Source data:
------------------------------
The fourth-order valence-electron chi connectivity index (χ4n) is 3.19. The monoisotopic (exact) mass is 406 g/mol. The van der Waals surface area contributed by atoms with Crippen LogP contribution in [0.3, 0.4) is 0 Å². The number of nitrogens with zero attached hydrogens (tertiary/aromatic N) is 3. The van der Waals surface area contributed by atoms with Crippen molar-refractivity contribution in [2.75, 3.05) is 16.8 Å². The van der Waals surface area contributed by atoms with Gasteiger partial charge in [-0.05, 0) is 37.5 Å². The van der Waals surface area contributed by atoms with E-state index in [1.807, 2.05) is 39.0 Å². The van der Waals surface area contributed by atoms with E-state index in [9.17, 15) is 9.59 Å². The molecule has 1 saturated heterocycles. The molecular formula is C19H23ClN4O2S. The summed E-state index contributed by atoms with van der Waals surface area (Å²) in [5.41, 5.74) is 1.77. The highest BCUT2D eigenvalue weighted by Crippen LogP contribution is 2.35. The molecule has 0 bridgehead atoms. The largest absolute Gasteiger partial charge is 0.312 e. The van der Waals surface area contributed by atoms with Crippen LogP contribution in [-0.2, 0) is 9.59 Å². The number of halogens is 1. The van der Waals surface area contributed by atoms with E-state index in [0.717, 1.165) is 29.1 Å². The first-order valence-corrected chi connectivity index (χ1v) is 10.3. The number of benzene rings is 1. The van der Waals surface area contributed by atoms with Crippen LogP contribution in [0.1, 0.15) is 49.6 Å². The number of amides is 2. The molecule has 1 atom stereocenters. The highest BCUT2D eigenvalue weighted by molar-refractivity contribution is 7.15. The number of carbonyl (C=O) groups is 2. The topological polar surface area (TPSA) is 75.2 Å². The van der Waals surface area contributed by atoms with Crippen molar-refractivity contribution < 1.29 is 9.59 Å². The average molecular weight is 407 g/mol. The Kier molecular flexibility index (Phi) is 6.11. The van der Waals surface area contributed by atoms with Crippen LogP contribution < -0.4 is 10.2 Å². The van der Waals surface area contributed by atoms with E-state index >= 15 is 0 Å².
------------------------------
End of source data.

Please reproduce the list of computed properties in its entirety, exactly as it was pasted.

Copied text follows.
The fourth-order valence-electron chi connectivity index (χ4n) is 3.19. The monoisotopic (exact) mass is 406 g/mol. The van der Waals surface area contributed by atoms with Crippen LogP contribution in [0.3, 0.4) is 0 Å². The number of nitrogens with zero attached hydrogens (tertiary/aromatic N) is 3. The van der Waals surface area contributed by atoms with Crippen molar-refractivity contribution in [2.75, 3.05) is 16.8 Å². The van der Waals surface area contributed by atoms with Gasteiger partial charge in [-0.05, 0) is 37.5 Å². The van der Waals surface area contributed by atoms with E-state index in [1.807, 2.05) is 39.0 Å². The van der Waals surface area contributed by atoms with E-state index in [9.17, 15) is 9.59 Å². The molecule has 1 saturated heterocycles. The molecular formula is C19H23ClN4O2S. The summed E-state index contributed by atoms with van der Waals surface area (Å²) in [5.41, 5.74) is 1.77. The highest BCUT2D eigenvalue weighted by Crippen LogP contribution is 2.35. The molecule has 0 bridgehead atoms. The largest absolute Gasteiger partial charge is 0.312 e. The van der Waals surface area contributed by atoms with Crippen LogP contribution in [-0.2, 0) is 9.59 Å². The number of halogens is 1. The van der Waals surface area contributed by atoms with E-state index in [0.717, 1.165) is 29.1 Å². The first-order valence-corrected chi connectivity index (χ1v) is 10.3. The number of benzene rings is 1. The van der Waals surface area contributed by atoms with Crippen LogP contribution in [0.1, 0.15) is 49.6 Å². The number of amides is 2. The molecule has 1 atom stereocenters. The highest BCUT2D eigenvalue weighted by molar-refractivity contribution is 7.15. The number of carbonyl (C=O) groups is 2. The topological polar surface area (TPSA) is 75.2 Å². The van der Waals surface area contributed by atoms with Crippen molar-refractivity contribution < 1.29 is 9.59 Å². The average molecular weight is 407 g/mol. The Kier molecular flexibility index (Phi) is 6.11. The van der Waals surface area contributed by atoms with Crippen LogP contribution < -0.4 is 10.2 Å². The van der Waals surface area contributed by atoms with E-state index >= 15 is 0 Å².